PubMed Abstract | Google Scholar

Keywords: active inference, visual search, Bayesian inference, scene construction, free energy, information gain, epistemic value, salience

Citation: Mirza MB, Adams RA, Mathys CD and Friston KJ (2016) Scene Construction, Visual Foraging, and Active Inference. Front. Comput. Neurosci. 10:56. doi: 10.3389/fncom.2016.00056

Received: 15 March 2016; Accepted: 25 May 2016;
Published: 14 June 2016.

Edited by:

Florentin Wörgötter, University Goettingen, Germany

Reviewed by:

Goren Gordon, Weizmann Institute of Science, Israel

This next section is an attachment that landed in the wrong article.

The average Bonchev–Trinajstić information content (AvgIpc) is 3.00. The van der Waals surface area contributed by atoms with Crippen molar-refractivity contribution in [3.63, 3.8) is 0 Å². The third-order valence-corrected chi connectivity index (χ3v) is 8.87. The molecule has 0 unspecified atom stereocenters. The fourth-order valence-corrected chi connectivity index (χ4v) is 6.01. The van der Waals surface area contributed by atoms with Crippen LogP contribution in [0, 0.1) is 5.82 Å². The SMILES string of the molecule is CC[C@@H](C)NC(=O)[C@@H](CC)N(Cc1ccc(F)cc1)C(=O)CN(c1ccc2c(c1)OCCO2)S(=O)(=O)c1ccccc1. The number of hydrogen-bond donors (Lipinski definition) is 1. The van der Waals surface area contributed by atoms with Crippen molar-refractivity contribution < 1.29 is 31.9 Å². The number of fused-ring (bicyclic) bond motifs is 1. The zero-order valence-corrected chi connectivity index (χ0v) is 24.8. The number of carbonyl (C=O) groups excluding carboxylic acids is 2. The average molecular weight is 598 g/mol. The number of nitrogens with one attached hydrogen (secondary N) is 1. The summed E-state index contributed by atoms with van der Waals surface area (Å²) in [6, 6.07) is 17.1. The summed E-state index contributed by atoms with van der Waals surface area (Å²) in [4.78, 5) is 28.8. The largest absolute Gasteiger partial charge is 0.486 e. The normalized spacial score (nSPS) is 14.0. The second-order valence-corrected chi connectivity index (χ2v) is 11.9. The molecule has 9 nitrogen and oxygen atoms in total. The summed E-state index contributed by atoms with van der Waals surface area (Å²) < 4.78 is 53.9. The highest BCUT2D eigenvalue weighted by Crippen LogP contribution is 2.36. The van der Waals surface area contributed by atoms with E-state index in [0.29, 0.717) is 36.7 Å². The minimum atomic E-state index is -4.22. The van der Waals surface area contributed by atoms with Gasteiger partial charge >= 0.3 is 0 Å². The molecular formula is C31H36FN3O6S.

Li Su, University of Cambridge, UK

Copyright © 2016 Mirza, Adams, Mathys and Friston. This is an open-access article distributed under the terms of the Creative Commons Attribution License (CC BY). The use, distribution or reproduction in other forums is permitted, provided the original author(s) or licensor are credited and that the original publication in this journal is cited, in accordance with accepted academic practice. No use, distribution or reproduction is permitted which does not comply with these terms.

*Correspondence: M. Berk Mirza,